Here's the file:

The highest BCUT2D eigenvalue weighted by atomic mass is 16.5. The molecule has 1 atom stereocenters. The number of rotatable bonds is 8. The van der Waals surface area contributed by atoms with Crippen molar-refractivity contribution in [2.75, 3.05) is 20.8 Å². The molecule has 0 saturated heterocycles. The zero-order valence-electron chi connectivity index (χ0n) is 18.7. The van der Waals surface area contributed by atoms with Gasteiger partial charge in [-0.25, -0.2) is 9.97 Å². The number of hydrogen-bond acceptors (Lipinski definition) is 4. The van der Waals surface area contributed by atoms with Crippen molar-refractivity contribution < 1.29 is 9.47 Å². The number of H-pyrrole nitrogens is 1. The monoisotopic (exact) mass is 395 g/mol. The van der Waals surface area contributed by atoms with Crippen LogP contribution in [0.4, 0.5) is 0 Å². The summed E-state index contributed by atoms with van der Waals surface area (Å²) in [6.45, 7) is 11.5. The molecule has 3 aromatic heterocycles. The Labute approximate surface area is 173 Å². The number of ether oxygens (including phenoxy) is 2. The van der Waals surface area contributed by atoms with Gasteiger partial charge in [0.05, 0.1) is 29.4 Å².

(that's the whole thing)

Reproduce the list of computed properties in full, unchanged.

The highest BCUT2D eigenvalue weighted by atomic mass is 16.5. The molecule has 1 atom stereocenters. The number of rotatable bonds is 8. The van der Waals surface area contributed by atoms with Crippen molar-refractivity contribution in [2.75, 3.05) is 20.8 Å². The molecule has 0 saturated heterocycles. The zero-order valence-electron chi connectivity index (χ0n) is 18.7. The van der Waals surface area contributed by atoms with Gasteiger partial charge in [-0.25, -0.2) is 9.97 Å². The number of hydrogen-bond acceptors (Lipinski definition) is 4. The van der Waals surface area contributed by atoms with Crippen molar-refractivity contribution < 1.29 is 9.47 Å². The number of H-pyrrole nitrogens is 1. The monoisotopic (exact) mass is 395 g/mol. The van der Waals surface area contributed by atoms with Crippen LogP contribution in [0.4, 0.5) is 0 Å². The summed E-state index contributed by atoms with van der Waals surface area (Å²) in [6.45, 7) is 11.5. The molecule has 3 aromatic heterocycles. The Labute approximate surface area is 173 Å². The number of ether oxygens (including phenoxy) is 2. The van der Waals surface area contributed by atoms with Gasteiger partial charge in [0.05, 0.1) is 29.4 Å².